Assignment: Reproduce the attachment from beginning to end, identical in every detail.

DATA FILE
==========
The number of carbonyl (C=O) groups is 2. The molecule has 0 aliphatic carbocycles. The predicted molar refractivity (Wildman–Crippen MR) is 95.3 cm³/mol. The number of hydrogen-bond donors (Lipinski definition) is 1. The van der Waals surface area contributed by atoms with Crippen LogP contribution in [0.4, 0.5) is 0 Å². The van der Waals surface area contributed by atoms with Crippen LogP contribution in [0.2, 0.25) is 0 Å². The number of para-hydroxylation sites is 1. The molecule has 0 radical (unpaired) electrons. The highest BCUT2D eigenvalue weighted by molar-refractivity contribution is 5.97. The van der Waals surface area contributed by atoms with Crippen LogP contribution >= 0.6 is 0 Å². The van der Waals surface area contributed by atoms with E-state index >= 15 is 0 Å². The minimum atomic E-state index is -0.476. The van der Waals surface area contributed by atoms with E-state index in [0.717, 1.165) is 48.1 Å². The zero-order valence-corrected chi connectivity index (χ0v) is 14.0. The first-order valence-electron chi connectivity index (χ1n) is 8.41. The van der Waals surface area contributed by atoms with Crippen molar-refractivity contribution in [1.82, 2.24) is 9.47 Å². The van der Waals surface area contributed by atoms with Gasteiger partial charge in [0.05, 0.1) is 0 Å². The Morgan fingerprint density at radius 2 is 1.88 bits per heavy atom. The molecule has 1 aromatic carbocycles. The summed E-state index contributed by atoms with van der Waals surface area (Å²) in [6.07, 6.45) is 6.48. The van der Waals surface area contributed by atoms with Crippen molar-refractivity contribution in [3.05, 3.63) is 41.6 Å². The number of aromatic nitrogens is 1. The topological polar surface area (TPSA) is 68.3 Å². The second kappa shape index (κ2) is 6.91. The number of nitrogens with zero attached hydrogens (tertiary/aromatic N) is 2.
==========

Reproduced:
The number of carbonyl (C=O) groups is 2. The molecule has 0 aliphatic carbocycles. The predicted molar refractivity (Wildman–Crippen MR) is 95.3 cm³/mol. The number of hydrogen-bond donors (Lipinski definition) is 1. The van der Waals surface area contributed by atoms with Crippen LogP contribution in [0.4, 0.5) is 0 Å². The van der Waals surface area contributed by atoms with Crippen LogP contribution in [0.2, 0.25) is 0 Å². The number of para-hydroxylation sites is 1. The molecule has 0 radical (unpaired) electrons. The highest BCUT2D eigenvalue weighted by molar-refractivity contribution is 5.97. The van der Waals surface area contributed by atoms with Crippen LogP contribution >= 0.6 is 0 Å². The van der Waals surface area contributed by atoms with E-state index >= 15 is 0 Å². The minimum atomic E-state index is -0.476. The van der Waals surface area contributed by atoms with E-state index in [0.717, 1.165) is 48.1 Å². The zero-order valence-corrected chi connectivity index (χ0v) is 14.0. The first-order valence-electron chi connectivity index (χ1n) is 8.41. The van der Waals surface area contributed by atoms with Crippen molar-refractivity contribution in [1.82, 2.24) is 9.47 Å². The van der Waals surface area contributed by atoms with Gasteiger partial charge in [0.05, 0.1) is 0 Å². The Morgan fingerprint density at radius 2 is 1.88 bits per heavy atom. The molecule has 1 aromatic carbocycles. The summed E-state index contributed by atoms with van der Waals surface area (Å²) in [6.07, 6.45) is 6.48. The van der Waals surface area contributed by atoms with Crippen molar-refractivity contribution in [3.05, 3.63) is 41.6 Å². The number of aromatic nitrogens is 1. The topological polar surface area (TPSA) is 68.3 Å². The second kappa shape index (κ2) is 6.91. The number of nitrogens with zero attached hydrogens (tertiary/aromatic N) is 2.